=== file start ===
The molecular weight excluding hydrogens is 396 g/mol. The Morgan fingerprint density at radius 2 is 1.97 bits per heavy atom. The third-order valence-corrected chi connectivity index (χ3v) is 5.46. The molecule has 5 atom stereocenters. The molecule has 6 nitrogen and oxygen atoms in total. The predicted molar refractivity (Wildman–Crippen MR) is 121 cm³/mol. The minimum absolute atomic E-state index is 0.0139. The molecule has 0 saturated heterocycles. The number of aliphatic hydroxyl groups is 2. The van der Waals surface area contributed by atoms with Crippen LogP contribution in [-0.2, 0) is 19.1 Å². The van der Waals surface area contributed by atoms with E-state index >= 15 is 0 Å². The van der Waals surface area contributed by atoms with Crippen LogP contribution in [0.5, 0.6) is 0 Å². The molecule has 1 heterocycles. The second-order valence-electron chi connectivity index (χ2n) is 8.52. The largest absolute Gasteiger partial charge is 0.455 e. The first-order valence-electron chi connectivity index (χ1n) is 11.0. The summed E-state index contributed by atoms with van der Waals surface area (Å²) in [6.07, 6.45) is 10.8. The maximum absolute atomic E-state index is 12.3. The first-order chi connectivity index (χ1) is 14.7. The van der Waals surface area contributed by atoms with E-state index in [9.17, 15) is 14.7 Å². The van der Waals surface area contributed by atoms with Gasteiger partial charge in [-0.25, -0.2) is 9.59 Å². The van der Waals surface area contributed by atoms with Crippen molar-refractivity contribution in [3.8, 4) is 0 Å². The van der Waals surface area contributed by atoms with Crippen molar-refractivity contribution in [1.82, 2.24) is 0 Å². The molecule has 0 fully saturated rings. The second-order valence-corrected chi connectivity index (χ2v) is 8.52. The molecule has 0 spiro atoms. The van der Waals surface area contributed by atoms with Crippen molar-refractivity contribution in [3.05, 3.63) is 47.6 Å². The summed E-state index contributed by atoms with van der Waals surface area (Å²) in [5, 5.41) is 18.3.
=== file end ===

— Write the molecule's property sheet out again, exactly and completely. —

The molecular weight excluding hydrogens is 396 g/mol. The Morgan fingerprint density at radius 2 is 1.97 bits per heavy atom. The third-order valence-corrected chi connectivity index (χ3v) is 5.46. The molecule has 5 atom stereocenters. The molecule has 6 nitrogen and oxygen atoms in total. The predicted molar refractivity (Wildman–Crippen MR) is 121 cm³/mol. The minimum absolute atomic E-state index is 0.0139. The molecule has 0 saturated heterocycles. The number of aliphatic hydroxyl groups is 2. The van der Waals surface area contributed by atoms with Crippen LogP contribution in [-0.2, 0) is 19.1 Å². The van der Waals surface area contributed by atoms with E-state index >= 15 is 0 Å². The van der Waals surface area contributed by atoms with Crippen LogP contribution in [0.5, 0.6) is 0 Å². The molecule has 1 heterocycles. The second-order valence-electron chi connectivity index (χ2n) is 8.52. The largest absolute Gasteiger partial charge is 0.455 e. The first-order valence-electron chi connectivity index (χ1n) is 11.0. The summed E-state index contributed by atoms with van der Waals surface area (Å²) in [6.07, 6.45) is 10.8. The maximum absolute atomic E-state index is 12.3. The first-order chi connectivity index (χ1) is 14.7. The van der Waals surface area contributed by atoms with E-state index in [9.17, 15) is 14.7 Å². The van der Waals surface area contributed by atoms with Gasteiger partial charge in [-0.25, -0.2) is 9.59 Å². The van der Waals surface area contributed by atoms with Crippen molar-refractivity contribution in [3.8, 4) is 0 Å². The van der Waals surface area contributed by atoms with Crippen molar-refractivity contribution in [1.82, 2.24) is 0 Å². The molecule has 0 fully saturated rings. The second-order valence-corrected chi connectivity index (χ2v) is 8.52. The molecule has 0 spiro atoms. The van der Waals surface area contributed by atoms with Crippen molar-refractivity contribution in [3.05, 3.63) is 47.6 Å². The summed E-state index contributed by atoms with van der Waals surface area (Å²) in [5, 5.41) is 18.3.